Wednesday, April 22, 2009

Redundancies in the KPR

On the same day as they were settling their elementary teachers' contract, Kawartha Pine Ridge District School Board (think Peterborough and area) were telling the public they will need fewer teachers this fall. According to the article, this is the second consecutive year this board has declared teaching positions redundant as a result of declining enrolment.
This is the harsh reality of the decline in the school-aged population. It's going to be a roller-coaster ride for those who received notices Friday, as they await for retirements to be finalized and positions to be posted. Any positions or hours available as everything works its way down will likely be part-time positions, eagerly snapped up by less-experienced teachers in combination with short-term occasional postings.
This is early in the process to make such an announcement. At other boards, they usually wait until the deadline for staff to notify the board of pending retirement to pass before they start handing out the pink slips. For example, in Algoma, the board anticipates retirements, leaves, promotions, etc. will continue to outstrip the decline in teaching positions so that no layoffs are necessary.


Anonymous said...

But E.R. it's that time of year again when boards try to scare the public through the media with hype about laying off teachers...only to have in September hired them back because of retirements. Nothing's changed in this respect in years.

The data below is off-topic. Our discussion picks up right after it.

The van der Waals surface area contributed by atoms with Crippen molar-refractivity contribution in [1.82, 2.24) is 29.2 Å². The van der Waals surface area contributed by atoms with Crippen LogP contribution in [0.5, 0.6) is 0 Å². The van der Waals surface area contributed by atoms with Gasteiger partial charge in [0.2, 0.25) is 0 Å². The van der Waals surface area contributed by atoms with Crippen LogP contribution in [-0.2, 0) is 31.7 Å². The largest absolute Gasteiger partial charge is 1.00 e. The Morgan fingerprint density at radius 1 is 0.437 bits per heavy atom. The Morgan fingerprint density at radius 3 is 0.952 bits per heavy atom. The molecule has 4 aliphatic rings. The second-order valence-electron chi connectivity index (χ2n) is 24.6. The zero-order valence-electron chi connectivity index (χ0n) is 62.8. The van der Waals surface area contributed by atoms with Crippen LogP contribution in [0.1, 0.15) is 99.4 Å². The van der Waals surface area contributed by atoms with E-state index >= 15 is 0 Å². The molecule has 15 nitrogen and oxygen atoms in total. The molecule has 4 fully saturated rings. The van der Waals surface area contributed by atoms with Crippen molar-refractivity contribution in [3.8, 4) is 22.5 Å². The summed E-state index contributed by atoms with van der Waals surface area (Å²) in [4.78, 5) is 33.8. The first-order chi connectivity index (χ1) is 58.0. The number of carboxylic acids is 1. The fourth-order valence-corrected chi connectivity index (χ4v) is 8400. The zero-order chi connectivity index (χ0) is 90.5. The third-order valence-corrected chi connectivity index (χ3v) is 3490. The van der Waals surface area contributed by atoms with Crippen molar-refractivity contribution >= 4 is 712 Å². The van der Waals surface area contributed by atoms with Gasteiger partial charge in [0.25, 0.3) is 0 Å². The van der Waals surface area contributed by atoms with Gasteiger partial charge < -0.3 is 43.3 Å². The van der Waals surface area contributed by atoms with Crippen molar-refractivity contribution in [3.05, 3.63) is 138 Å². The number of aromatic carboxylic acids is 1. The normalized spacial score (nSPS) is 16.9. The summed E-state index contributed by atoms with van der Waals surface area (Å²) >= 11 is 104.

The difference this time is that contracts are still being settled and there's more hype than usual to lobby school communities to contact their trustees and insist on things like class caps for grs. 4-7 etc.etc.

What really bugs me is that faculties of education continue to churn out new teachers who are finding it difficult to find work.
I know at least a half dozen new teachers in different boards who can't find teaching jobs.

Why doesn't the Minister do something about that like encourage those teachers who are retired to stay retired?

Education Reporter said...

This will slowly change-- the 92-day pension freebie on retirees returning for occasional placements had a tail end to it. Retirees can only return 92 days a year without pension penalty, for a limited number of years. With the bulk of retirements now past in both elementary and secondary, each coming school year will mean fewer retirees able to return to the classroom without taking a hit to their pension earnings.